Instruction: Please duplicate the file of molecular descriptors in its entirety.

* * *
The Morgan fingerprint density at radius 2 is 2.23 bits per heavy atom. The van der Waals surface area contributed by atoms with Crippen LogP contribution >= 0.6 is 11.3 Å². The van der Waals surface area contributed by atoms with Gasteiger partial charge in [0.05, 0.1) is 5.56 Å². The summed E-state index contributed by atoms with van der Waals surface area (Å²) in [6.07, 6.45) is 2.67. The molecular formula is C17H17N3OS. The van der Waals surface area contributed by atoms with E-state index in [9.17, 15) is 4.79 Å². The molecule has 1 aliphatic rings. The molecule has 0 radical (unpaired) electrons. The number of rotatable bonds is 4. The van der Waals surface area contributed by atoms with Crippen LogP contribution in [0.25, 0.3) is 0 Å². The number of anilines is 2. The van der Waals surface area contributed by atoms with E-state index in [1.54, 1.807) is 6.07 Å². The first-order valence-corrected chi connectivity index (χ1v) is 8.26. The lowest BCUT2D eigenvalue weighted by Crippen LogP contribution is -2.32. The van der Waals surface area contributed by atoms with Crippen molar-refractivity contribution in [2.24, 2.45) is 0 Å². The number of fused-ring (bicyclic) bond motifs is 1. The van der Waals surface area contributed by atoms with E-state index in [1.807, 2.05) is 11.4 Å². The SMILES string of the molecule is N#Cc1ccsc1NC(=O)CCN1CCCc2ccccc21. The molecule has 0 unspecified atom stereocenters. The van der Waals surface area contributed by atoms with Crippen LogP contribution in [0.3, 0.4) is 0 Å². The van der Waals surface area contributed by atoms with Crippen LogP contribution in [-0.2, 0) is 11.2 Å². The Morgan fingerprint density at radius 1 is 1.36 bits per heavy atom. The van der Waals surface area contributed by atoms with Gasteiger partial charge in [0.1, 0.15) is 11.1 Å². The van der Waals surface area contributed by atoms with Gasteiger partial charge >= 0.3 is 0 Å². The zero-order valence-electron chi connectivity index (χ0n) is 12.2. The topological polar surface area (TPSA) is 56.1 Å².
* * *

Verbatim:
The Morgan fingerprint density at radius 2 is 2.23 bits per heavy atom. The van der Waals surface area contributed by atoms with Crippen LogP contribution >= 0.6 is 11.3 Å². The van der Waals surface area contributed by atoms with Gasteiger partial charge in [0.05, 0.1) is 5.56 Å². The summed E-state index contributed by atoms with van der Waals surface area (Å²) in [6.07, 6.45) is 2.67. The molecular formula is C17H17N3OS. The van der Waals surface area contributed by atoms with E-state index in [9.17, 15) is 4.79 Å². The molecule has 1 aliphatic rings. The molecule has 0 radical (unpaired) electrons. The number of rotatable bonds is 4. The van der Waals surface area contributed by atoms with Crippen LogP contribution in [0.25, 0.3) is 0 Å². The number of anilines is 2. The van der Waals surface area contributed by atoms with E-state index in [1.54, 1.807) is 6.07 Å². The first-order valence-corrected chi connectivity index (χ1v) is 8.26. The lowest BCUT2D eigenvalue weighted by Crippen LogP contribution is -2.32. The van der Waals surface area contributed by atoms with Crippen molar-refractivity contribution in [2.24, 2.45) is 0 Å². The number of fused-ring (bicyclic) bond motifs is 1. The van der Waals surface area contributed by atoms with E-state index in [1.807, 2.05) is 11.4 Å². The SMILES string of the molecule is N#Cc1ccsc1NC(=O)CCN1CCCc2ccccc21. The molecule has 0 unspecified atom stereocenters. The van der Waals surface area contributed by atoms with Crippen LogP contribution in [0.3, 0.4) is 0 Å². The van der Waals surface area contributed by atoms with Crippen LogP contribution in [-0.2, 0) is 11.2 Å². The Morgan fingerprint density at radius 1 is 1.36 bits per heavy atom. The van der Waals surface area contributed by atoms with Gasteiger partial charge in [0.1, 0.15) is 11.1 Å². The van der Waals surface area contributed by atoms with Gasteiger partial charge >= 0.3 is 0 Å². The zero-order valence-electron chi connectivity index (χ0n) is 12.2. The topological polar surface area (TPSA) is 56.1 Å².